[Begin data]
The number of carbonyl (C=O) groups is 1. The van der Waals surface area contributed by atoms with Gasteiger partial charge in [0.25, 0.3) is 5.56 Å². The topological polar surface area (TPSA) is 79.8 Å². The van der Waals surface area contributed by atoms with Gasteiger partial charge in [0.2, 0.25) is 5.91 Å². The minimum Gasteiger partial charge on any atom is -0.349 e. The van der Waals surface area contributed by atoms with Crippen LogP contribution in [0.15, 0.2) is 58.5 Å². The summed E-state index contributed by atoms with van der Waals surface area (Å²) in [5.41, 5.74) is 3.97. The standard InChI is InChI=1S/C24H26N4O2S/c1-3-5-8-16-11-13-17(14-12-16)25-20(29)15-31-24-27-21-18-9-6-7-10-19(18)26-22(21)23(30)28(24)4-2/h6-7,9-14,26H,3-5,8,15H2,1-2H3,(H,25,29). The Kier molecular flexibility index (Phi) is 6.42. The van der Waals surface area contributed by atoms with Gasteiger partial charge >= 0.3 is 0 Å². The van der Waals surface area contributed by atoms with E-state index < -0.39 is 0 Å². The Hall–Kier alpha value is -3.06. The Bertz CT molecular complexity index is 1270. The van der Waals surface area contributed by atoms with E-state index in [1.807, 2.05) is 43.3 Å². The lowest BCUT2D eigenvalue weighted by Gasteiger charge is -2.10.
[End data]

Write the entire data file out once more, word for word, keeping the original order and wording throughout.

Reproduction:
The number of carbonyl (C=O) groups is 1. The van der Waals surface area contributed by atoms with Gasteiger partial charge in [0.25, 0.3) is 5.56 Å². The topological polar surface area (TPSA) is 79.8 Å². The van der Waals surface area contributed by atoms with Gasteiger partial charge in [0.2, 0.25) is 5.91 Å². The minimum Gasteiger partial charge on any atom is -0.349 e. The van der Waals surface area contributed by atoms with Crippen LogP contribution in [0.15, 0.2) is 58.5 Å². The summed E-state index contributed by atoms with van der Waals surface area (Å²) in [5.41, 5.74) is 3.97. The standard InChI is InChI=1S/C24H26N4O2S/c1-3-5-8-16-11-13-17(14-12-16)25-20(29)15-31-24-27-21-18-9-6-7-10-19(18)26-22(21)23(30)28(24)4-2/h6-7,9-14,26H,3-5,8,15H2,1-2H3,(H,25,29). The Kier molecular flexibility index (Phi) is 6.42. The van der Waals surface area contributed by atoms with Gasteiger partial charge >= 0.3 is 0 Å². The van der Waals surface area contributed by atoms with E-state index < -0.39 is 0 Å². The Hall–Kier alpha value is -3.06. The Bertz CT molecular complexity index is 1270. The van der Waals surface area contributed by atoms with E-state index in [1.807, 2.05) is 43.3 Å². The lowest BCUT2D eigenvalue weighted by Gasteiger charge is -2.10.